The machine shop remained in business doing repair work and making iron well pumps and wooden windmills which sold well and the company continued to grow. Incorporation as the Baker Manufacturing Company with working capital of $20,000 followed in 1879. By 1882 forty employees were on the payroll, building and shipping seventy windmills per month which were marketed under the Monitor trade name. 1910 saw windmills and pumps marketed worldwide and new products including gasoline engines being built by a workforce of 150 employees.
Baker continued to expand their gasoline engine line with a range of horsepower to meet just about any demand. Windmills, pumps and water supply products remained the company’s mainstays, but a variety of farm implements like feed grinders and powered saws that could be run by the Monitor gas engines were also marketed.
No one could ever accuse the Baker firm of being afraid of innovation. The line of products they manufactured ranged from the eminently practical to downright bizarre. Windmill towers led to radio beacon towers for early twentieth century aviators. Steel flag poles were marketed. In the years prior to World War 2 they got into the toy business with mechanically animated toys sold as “Live Toys”. Su Panda and Annie Elephant production reached 9,000 copies. A hydrofoil sailboat was developed. Contributions to the war effort ranged from a sight for anti aircraft guns to a combat vehicle that could leap over four foot obstacles and bound 47 feet horizontally.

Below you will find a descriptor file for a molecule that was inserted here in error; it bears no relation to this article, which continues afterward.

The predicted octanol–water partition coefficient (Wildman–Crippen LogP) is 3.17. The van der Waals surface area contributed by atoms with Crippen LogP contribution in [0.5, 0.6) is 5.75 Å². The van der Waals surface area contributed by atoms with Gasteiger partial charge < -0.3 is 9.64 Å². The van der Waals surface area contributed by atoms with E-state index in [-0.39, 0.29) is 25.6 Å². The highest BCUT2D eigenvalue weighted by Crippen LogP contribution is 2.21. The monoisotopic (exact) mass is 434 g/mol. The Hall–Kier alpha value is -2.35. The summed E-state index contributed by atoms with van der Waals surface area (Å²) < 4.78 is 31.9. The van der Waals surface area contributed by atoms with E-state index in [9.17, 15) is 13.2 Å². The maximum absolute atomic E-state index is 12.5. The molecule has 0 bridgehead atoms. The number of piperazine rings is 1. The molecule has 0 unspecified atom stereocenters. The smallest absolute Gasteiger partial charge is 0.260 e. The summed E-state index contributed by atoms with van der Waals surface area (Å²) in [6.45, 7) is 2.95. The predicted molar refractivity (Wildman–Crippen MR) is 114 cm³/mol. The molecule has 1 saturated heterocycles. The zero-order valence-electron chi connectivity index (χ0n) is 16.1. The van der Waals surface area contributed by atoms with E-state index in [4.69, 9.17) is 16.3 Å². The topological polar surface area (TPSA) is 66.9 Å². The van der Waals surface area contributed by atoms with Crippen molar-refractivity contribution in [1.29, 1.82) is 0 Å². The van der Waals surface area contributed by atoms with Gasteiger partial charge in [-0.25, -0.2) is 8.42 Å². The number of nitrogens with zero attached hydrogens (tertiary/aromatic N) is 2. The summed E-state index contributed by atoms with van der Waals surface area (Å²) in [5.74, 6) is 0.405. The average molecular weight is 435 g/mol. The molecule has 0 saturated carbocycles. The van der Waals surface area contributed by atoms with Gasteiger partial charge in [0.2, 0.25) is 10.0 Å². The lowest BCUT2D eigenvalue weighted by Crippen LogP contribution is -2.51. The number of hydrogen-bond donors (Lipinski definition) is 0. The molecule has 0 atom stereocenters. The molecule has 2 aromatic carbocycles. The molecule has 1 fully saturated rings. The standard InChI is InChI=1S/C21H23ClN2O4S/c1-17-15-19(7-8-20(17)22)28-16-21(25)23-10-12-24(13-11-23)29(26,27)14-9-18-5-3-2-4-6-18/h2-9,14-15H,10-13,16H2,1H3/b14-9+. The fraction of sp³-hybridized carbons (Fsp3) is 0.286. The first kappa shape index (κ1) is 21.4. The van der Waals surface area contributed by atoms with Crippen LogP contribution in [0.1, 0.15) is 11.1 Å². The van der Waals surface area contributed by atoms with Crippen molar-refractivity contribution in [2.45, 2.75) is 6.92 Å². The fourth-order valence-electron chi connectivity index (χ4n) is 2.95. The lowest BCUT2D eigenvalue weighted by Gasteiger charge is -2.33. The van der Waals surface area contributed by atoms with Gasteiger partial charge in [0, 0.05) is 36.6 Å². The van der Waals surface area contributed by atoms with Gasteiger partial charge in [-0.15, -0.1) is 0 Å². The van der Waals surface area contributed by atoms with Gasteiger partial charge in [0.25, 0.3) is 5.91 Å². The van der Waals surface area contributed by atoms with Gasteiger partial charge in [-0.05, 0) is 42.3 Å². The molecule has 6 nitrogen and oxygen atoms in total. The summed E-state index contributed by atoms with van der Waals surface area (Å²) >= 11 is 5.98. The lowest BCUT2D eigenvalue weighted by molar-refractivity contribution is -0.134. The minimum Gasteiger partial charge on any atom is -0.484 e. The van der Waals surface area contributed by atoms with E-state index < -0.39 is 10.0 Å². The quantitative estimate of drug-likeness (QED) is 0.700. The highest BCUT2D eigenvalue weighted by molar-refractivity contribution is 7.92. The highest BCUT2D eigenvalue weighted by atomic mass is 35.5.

The Little Monitor gasoline engines like the 1 ¼ hp example shown here were one of Baker’s best selling products. Used primarily for pumping wells, they came with a pump jack and belt pulley included. They could also be used to power washing machines, corn shellers, butter churns, buzz saws, cement mixers, and about anything that could be powered by a belt drive.
The 1 ¼ hp Monitor engine was a four cycle with jump spark ignition and a hit and miss governor. It had a dust sealed, closed crankcase with hand-hole access for connecting rod adjustments. Moving parts were splash lubricated from an oil settling chamber.
The engine shown here was displayed at the WNC Fall Harvest Days Show in 2018. The data plate identifies it as a Monitor type VJ 1 ¼ hp , # 41099 . No further information was supplied. My guess would be that it was built sometime between 1910 and 1930 but without a list of serial numbers, that is just speculation.
Baker Manufacturing Company is still very much in business today. You can find a detailed history of the company at their website: www.bakermonitor.com/content/about-us/company-history